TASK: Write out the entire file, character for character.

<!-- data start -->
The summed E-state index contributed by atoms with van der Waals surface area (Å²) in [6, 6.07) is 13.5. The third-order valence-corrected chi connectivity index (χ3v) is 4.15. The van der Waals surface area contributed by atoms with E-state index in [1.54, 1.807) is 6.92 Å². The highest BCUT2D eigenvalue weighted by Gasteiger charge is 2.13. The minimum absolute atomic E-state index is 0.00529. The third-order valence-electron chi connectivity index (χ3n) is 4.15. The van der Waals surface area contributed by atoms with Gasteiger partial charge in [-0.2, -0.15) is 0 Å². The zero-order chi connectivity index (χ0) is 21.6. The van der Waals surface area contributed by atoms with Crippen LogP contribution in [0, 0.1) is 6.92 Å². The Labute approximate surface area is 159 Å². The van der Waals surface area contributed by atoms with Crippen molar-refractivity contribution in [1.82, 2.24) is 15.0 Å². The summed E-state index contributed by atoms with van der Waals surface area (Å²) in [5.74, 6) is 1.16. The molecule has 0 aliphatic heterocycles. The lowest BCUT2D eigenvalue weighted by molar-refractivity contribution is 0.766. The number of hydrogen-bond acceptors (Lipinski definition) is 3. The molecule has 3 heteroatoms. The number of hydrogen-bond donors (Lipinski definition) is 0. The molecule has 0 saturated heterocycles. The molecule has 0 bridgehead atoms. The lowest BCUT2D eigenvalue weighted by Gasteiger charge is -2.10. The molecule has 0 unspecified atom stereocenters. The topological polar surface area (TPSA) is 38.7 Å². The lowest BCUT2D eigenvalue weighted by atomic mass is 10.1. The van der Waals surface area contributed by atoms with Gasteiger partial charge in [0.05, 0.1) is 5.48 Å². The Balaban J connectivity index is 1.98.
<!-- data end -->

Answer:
The summed E-state index contributed by atoms with van der Waals surface area (Å²) in [6, 6.07) is 13.5. The third-order valence-corrected chi connectivity index (χ3v) is 4.15. The van der Waals surface area contributed by atoms with E-state index in [1.54, 1.807) is 6.92 Å². The highest BCUT2D eigenvalue weighted by Gasteiger charge is 2.13. The minimum absolute atomic E-state index is 0.00529. The third-order valence-electron chi connectivity index (χ3n) is 4.15. The van der Waals surface area contributed by atoms with Gasteiger partial charge in [-0.2, -0.15) is 0 Å². The zero-order chi connectivity index (χ0) is 21.6. The van der Waals surface area contributed by atoms with Crippen LogP contribution in [0, 0.1) is 6.92 Å². The Labute approximate surface area is 159 Å². The van der Waals surface area contributed by atoms with Crippen molar-refractivity contribution in [1.82, 2.24) is 15.0 Å². The summed E-state index contributed by atoms with van der Waals surface area (Å²) in [5.74, 6) is 1.16. The molecule has 0 aliphatic heterocycles. The lowest BCUT2D eigenvalue weighted by molar-refractivity contribution is 0.766. The number of hydrogen-bond acceptors (Lipinski definition) is 3. The molecule has 3 heteroatoms. The number of hydrogen-bond donors (Lipinski definition) is 0. The molecule has 0 saturated heterocycles. The molecule has 0 bridgehead atoms. The lowest BCUT2D eigenvalue weighted by Gasteiger charge is -2.10. The molecule has 0 unspecified atom stereocenters. The topological polar surface area (TPSA) is 38.7 Å². The lowest BCUT2D eigenvalue weighted by atomic mass is 10.1. The van der Waals surface area contributed by atoms with Gasteiger partial charge in [0.05, 0.1) is 5.48 Å². The Balaban J connectivity index is 1.98.